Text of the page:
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Case Basics
Docket No. 
Robert James Tennard
Doug Dretke, Director, Texas Department of Criminal Justice, Correctional Institutions Division
Robert Smith v. Doug Dretke, Director, Texas Department of Criminal Justice, Correctional Institutions Division, No. 02-11309
(argued the cause for Respondent)
(argued the cause for Petitioner)
Facts of the Case 

Robert Tennard was convicted of murder. During the sentencing phase, he presented evidence that he had an IQ of 67. The instructions given to the jury by the judge when it was considering whether to apply the death penalty, however, did not account for this - they instructed they jury to determine whether the crime was committed deliberately and whether Tennard posed a future risk. Under Penry v. Lynaugh, 492 U.S. 302, those instructions are not enough to allow the jury to weigh a defendant's mental retardation in his favor. After he was sentenced to death, Tennard filed a habeas corpus petition in federal district court, claiming that the sentence, given the shortcomings of the jury instructions, violated the Eighth Amendment's prohibition of Cruel and Unusual Punishment. The district court rejected the petition. The Fifth Circuit Court of Appeals affirmed, ruling that Tennard had no shown that his mental retardation was constitutionally relevant. To be constitutionally relevant, Tennard's retardation would have had to be responsible for his crime, and Tennard had not shown that this was the case.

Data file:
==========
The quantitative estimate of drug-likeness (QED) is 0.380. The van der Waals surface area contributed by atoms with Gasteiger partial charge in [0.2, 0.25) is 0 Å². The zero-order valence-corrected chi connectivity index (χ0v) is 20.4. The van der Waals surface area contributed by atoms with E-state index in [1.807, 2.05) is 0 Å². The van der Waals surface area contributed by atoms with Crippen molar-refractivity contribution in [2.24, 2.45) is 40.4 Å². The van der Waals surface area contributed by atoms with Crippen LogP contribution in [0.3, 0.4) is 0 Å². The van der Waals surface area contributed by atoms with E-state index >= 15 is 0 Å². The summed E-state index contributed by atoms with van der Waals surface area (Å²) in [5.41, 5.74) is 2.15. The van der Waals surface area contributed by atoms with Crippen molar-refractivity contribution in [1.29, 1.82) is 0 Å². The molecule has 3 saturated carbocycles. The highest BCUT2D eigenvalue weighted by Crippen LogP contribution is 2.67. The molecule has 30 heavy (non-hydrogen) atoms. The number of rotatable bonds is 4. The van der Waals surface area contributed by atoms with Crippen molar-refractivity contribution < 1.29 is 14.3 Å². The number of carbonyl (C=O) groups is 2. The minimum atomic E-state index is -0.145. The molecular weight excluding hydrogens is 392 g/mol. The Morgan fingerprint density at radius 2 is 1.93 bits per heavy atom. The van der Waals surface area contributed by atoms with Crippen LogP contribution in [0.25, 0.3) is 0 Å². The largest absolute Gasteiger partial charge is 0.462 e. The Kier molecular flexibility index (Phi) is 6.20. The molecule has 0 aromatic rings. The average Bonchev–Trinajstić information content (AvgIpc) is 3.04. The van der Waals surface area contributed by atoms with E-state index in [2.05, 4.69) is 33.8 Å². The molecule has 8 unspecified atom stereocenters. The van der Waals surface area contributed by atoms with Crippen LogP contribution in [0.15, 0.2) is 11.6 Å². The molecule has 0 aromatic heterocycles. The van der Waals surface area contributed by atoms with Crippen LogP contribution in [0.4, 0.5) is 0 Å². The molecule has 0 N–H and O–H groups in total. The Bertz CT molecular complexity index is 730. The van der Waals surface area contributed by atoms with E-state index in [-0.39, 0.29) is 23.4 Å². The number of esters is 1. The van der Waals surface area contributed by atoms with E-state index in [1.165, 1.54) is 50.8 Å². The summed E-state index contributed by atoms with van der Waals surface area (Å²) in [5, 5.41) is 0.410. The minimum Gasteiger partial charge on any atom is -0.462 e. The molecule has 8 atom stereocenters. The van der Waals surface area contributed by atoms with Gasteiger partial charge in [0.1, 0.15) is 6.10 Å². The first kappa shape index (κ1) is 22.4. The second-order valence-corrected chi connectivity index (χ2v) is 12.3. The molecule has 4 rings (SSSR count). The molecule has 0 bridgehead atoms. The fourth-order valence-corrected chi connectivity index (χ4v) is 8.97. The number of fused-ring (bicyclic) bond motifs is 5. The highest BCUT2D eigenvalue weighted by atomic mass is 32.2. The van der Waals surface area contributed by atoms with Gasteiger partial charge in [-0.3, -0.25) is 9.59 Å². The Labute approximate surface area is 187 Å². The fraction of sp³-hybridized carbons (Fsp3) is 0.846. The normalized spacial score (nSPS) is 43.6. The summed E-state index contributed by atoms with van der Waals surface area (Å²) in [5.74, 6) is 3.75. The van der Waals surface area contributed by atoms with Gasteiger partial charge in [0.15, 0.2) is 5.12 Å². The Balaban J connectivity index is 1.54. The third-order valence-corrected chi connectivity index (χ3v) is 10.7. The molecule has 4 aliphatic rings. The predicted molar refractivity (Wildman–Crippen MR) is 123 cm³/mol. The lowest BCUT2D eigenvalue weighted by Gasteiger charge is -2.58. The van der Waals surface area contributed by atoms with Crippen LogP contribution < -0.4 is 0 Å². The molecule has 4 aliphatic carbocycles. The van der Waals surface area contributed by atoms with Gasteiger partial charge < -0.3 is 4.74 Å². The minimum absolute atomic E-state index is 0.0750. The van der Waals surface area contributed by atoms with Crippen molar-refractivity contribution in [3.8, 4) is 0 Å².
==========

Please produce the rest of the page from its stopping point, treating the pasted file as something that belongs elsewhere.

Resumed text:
After the Supreme Court decided, in Atkins v. Virginia, 536 U.S. 304, that executing the mentally retarded violated the Eighth Amendment, the Fifth Circuit reconsidered its holding. It affirmed the decision on the grounds that execution was only unconstitutional if the defendant could show that his mental retardation had actually caused the crime; being mentally retarded in and of itself did not exempt someone from the death penalty.


Does the Supreme Court's prohibition of executing mentally retarded people in Atkins v. Virginia apply if the crime cannot be attributed to mental retardation?

Decision: 6 votes for Tennard, 3 vote(s) against
Legal provision: 28 USC 2241-2255 (habeas corpus)

In a fairly narrow ruling 6-to-3 decision written by Justice Sandra Day O'Connor, the Court held that Tennard's mental retardation could reasonably be understood as relevant to his crime. Especially given the fact that the prosecutor emphasized Tennard's retardation when discussing the likelihood that he would be dangerous in the future, the Court found that the jury instructions did not sufficiently permit the jury to weigh Tennard's mental retardation in his favor.

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TENNARD v. DRETKE. The Oyez Project at IIT Chicago-Kent College of Law. 29 August 2015. <http://www.oyez.org/cases/2000-2009/2003/2003_02_10038/>.
TENNARD v. DRETKE, The Oyez Project at IIT Chicago-Kent College of Law, http://www.oyez.org/cases/2000-2009/2003/2003_02_10038/ (last visited August 29, 2015).
"TENNARD v. DRETKE," The Oyez Project at IIT Chicago-Kent College of Law, accessed August 29, 2015, http://www.oyez.org/cases/2000-2009/2003/2003_02_10038/.